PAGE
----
Bogle: Smart Beta is stupid

User avatar
neurosphere
Posts: 2498
Joined: Sun Jan 17, 2010 1:55 pm
Location: NYC
Contact:

Re: Transferring IRA as Beneficiary While Avoiding Financial Adviser

Post by neurosphere » Sun Sep 24, 2017 9:49 pm

egionesco wrote:
Sun Sep 24, 2017 6:37 pm

Thank you very much for your response. I am going to call both companies at 8 a.m. tomorrow, but that will not of course be documented. I can send them stuff by certified mail? I do really appreciate your help.
Prior to the office opening and prior to the call, send both a fax and an email to the firm with the identical text listing your specific instructions and concerns. You can also send the same verbiage via certified mail. As I understand it, faxes and email would count as legal/discoverable documents. When you call, you can mention that you've sent a fax and email, and the purpose of the call is to confirm receipt of either of those and make sure they act on it sooner than later. Also mention a letter is also pending. Be direct and to the point in your text about what you want or don't want to happen. Explain in your email and fax, briefly, that you gave direct verbal instructions to the advisor which match the instructions in the email/fax and you expect those instructions to be carried out. This is not (yet) the time to accuse the advisor or being abusive or threatening. That can come later (if you wish).

The phone call would essentially be simply to follow-up. Only things in writing would be "proof" of your instructions. Depending on the laws in your state, you may choose to record your conversation on the phone (realizing that some states requires consent of the other party).

I'm not a lawyer, but I work part time as a financial advisor and have my own firm. And regulations require preservation of all fax and email communications with clients. But note that I don't take custody of funds, nor directly manages accounts of have any role in carrying out client instructions, so I have no special insights into the legal/regulatory details, and thus my advice to you is simply what I feel is "common sense" advice, which may or may not be the right thing to do.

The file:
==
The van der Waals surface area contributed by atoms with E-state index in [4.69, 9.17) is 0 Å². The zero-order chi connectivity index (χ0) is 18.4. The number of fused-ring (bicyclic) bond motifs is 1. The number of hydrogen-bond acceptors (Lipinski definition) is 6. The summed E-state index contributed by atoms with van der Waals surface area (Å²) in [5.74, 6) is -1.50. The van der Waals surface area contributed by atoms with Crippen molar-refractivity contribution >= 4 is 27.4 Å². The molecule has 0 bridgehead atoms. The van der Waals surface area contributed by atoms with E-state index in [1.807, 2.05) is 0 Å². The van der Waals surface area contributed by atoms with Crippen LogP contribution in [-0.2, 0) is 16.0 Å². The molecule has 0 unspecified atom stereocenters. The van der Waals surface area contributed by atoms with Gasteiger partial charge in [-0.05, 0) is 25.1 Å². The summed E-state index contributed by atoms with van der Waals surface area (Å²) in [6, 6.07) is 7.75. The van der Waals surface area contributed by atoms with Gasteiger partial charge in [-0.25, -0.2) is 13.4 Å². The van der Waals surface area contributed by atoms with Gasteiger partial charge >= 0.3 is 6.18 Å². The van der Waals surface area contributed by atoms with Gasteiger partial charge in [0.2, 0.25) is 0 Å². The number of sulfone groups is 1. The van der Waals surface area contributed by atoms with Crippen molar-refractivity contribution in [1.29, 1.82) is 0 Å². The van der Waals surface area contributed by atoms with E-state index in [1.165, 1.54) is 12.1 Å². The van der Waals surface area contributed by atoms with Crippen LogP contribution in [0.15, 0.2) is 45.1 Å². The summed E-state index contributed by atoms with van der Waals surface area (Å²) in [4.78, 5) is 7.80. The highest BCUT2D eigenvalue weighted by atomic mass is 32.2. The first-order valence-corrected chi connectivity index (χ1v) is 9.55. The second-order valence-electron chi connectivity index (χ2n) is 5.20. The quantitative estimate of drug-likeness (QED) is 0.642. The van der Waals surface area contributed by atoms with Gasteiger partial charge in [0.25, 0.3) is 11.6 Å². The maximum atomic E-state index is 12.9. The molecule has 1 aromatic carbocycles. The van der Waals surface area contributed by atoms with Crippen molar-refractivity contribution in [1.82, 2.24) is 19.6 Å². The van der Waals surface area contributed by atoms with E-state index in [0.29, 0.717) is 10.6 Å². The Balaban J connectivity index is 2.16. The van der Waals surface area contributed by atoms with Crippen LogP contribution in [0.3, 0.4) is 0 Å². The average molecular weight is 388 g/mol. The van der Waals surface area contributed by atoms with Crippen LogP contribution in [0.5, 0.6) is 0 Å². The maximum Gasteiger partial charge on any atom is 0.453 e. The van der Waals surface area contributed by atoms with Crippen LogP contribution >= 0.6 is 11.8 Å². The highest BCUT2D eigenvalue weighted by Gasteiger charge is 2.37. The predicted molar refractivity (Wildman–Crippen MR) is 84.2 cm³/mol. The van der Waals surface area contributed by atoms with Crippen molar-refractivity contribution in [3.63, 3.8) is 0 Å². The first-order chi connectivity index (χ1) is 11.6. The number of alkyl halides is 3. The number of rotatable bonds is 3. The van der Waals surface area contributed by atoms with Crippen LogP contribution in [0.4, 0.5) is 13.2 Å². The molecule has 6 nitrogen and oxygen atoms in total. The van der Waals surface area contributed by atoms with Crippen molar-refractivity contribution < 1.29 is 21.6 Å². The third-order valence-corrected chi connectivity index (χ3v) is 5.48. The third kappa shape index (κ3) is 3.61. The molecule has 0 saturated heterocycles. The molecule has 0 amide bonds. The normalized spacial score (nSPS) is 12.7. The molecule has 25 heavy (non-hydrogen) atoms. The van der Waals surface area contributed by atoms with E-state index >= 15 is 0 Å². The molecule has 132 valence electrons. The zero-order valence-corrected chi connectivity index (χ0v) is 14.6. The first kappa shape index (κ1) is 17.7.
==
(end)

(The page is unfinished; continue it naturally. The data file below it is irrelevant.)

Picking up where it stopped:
NS

egionesco
Posts: 14
Joined: Wed Sep 13, 2017 7:21 pm

Re: Transferring IRA as Beneficiary While Avoiding Financial Adviser

Post by egionesco » Sun Sep 24, 2017 11:34 pm

Neurosphere,

Thank you so much for responding. I am in a faraway town for the memorial service, but I typed up the documents and have the faxes ready to go. One group has no fax number listed, I will call them as soon as they open and ask where I can send a fax. I did e-mail them through their own customer service system, that may be discoverable but I do not have a copy.

Thank you again for your help. I'm weirdly confident this will work out, much more so than earlier.

User avatar
celia
Posts: 6794
Joined: Sun Mar 09, 2008 6:32 am
Location: SoCal

Re: Transferring IRA as Beneficiary While Avoiding Financial Adviser

Post by celia » Mon Sep 25, 2017 3:16 am

aristotelian wrote:
Fri Sep 15, 2017 2:06 pm
I am not sure why he is pushing a new custodian. You should be able to do the first step just by re-titling the accounts at the current custodians.
The threatening agent is pushing Oppenheimer to be the custodian so he can benefit from the commissions, fees, loads, account closing fees, and any other "fees", no matter what they are called.